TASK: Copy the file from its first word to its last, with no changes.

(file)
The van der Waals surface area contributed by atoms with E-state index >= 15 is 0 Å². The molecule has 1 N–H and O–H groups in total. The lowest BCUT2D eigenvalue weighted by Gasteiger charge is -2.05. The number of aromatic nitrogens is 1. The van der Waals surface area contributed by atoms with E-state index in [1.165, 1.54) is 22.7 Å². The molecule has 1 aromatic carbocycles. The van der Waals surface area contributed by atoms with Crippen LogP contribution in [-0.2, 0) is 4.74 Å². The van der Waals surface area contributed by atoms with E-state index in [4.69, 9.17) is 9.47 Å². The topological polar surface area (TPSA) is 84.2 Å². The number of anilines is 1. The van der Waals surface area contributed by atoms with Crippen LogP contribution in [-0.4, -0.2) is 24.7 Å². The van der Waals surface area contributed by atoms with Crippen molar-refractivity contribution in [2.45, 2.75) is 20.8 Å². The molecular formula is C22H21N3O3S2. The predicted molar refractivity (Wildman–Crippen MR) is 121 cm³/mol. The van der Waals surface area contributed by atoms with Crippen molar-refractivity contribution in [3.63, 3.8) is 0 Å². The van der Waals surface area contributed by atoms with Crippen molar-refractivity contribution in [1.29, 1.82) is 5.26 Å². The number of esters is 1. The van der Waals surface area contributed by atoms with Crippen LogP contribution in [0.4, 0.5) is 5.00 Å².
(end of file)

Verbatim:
The van der Waals surface area contributed by atoms with E-state index >= 15 is 0 Å². The molecule has 1 N–H and O–H groups in total. The lowest BCUT2D eigenvalue weighted by Gasteiger charge is -2.05. The number of aromatic nitrogens is 1. The van der Waals surface area contributed by atoms with E-state index in [1.165, 1.54) is 22.7 Å². The molecule has 1 aromatic carbocycles. The van der Waals surface area contributed by atoms with Crippen LogP contribution in [-0.2, 0) is 4.74 Å². The van der Waals surface area contributed by atoms with E-state index in [4.69, 9.17) is 9.47 Å². The topological polar surface area (TPSA) is 84.2 Å². The number of anilines is 1. The van der Waals surface area contributed by atoms with Crippen LogP contribution in [-0.4, -0.2) is 24.7 Å². The van der Waals surface area contributed by atoms with Crippen molar-refractivity contribution in [2.45, 2.75) is 20.8 Å². The molecular formula is C22H21N3O3S2. The predicted molar refractivity (Wildman–Crippen MR) is 121 cm³/mol. The van der Waals surface area contributed by atoms with Crippen molar-refractivity contribution in [3.63, 3.8) is 0 Å². The van der Waals surface area contributed by atoms with Crippen molar-refractivity contribution in [1.29, 1.82) is 5.26 Å². The number of esters is 1. The van der Waals surface area contributed by atoms with Crippen LogP contribution in [0.4, 0.5) is 5.00 Å².